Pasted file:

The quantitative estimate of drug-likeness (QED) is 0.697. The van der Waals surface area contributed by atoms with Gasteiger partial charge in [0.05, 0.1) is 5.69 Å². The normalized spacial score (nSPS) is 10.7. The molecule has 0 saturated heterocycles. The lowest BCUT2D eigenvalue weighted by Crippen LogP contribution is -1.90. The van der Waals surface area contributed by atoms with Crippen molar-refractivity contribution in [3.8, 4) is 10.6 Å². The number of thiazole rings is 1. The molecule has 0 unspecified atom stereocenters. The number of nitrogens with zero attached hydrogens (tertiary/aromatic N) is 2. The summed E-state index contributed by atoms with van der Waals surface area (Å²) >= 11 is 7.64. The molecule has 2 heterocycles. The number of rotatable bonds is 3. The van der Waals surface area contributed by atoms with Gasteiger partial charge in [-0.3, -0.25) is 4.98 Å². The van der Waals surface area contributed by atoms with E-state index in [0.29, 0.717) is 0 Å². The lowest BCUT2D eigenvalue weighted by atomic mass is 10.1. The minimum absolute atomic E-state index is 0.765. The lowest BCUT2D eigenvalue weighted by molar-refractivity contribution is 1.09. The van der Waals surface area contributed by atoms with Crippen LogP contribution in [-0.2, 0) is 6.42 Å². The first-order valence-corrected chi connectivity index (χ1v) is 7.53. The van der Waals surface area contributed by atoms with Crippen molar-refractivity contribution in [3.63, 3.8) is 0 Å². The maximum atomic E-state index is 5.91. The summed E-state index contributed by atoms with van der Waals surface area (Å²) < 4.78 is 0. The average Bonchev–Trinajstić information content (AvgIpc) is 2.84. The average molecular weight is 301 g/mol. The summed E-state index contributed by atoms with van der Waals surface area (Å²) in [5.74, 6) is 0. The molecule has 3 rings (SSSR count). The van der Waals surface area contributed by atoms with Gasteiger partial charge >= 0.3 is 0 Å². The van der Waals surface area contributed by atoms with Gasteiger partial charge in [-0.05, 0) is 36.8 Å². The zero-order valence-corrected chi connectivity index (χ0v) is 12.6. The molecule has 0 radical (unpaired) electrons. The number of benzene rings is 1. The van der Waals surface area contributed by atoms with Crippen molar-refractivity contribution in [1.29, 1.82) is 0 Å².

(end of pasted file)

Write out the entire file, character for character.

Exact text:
The quantitative estimate of drug-likeness (QED) is 0.697. The van der Waals surface area contributed by atoms with Gasteiger partial charge in [0.05, 0.1) is 5.69 Å². The normalized spacial score (nSPS) is 10.7. The molecule has 0 saturated heterocycles. The lowest BCUT2D eigenvalue weighted by Crippen LogP contribution is -1.90. The van der Waals surface area contributed by atoms with Crippen molar-refractivity contribution in [3.8, 4) is 10.6 Å². The number of thiazole rings is 1. The molecule has 0 unspecified atom stereocenters. The number of nitrogens with zero attached hydrogens (tertiary/aromatic N) is 2. The summed E-state index contributed by atoms with van der Waals surface area (Å²) >= 11 is 7.64. The molecule has 2 heterocycles. The number of rotatable bonds is 3. The van der Waals surface area contributed by atoms with Gasteiger partial charge in [-0.3, -0.25) is 4.98 Å². The van der Waals surface area contributed by atoms with E-state index in [0.29, 0.717) is 0 Å². The lowest BCUT2D eigenvalue weighted by atomic mass is 10.1. The minimum absolute atomic E-state index is 0.765. The lowest BCUT2D eigenvalue weighted by molar-refractivity contribution is 1.09. The van der Waals surface area contributed by atoms with Crippen LogP contribution in [-0.2, 0) is 6.42 Å². The first-order valence-corrected chi connectivity index (χ1v) is 7.53. The van der Waals surface area contributed by atoms with Crippen molar-refractivity contribution in [3.63, 3.8) is 0 Å². The maximum atomic E-state index is 5.91. The summed E-state index contributed by atoms with van der Waals surface area (Å²) < 4.78 is 0. The average Bonchev–Trinajstić information content (AvgIpc) is 2.84. The average molecular weight is 301 g/mol. The summed E-state index contributed by atoms with van der Waals surface area (Å²) in [5.74, 6) is 0. The molecule has 3 rings (SSSR count). The van der Waals surface area contributed by atoms with Gasteiger partial charge >= 0.3 is 0 Å². The van der Waals surface area contributed by atoms with Gasteiger partial charge in [-0.05, 0) is 36.8 Å². The zero-order valence-corrected chi connectivity index (χ0v) is 12.6. The molecule has 0 radical (unpaired) electrons. The number of benzene rings is 1. The van der Waals surface area contributed by atoms with Crippen molar-refractivity contribution in [1.29, 1.82) is 0 Å².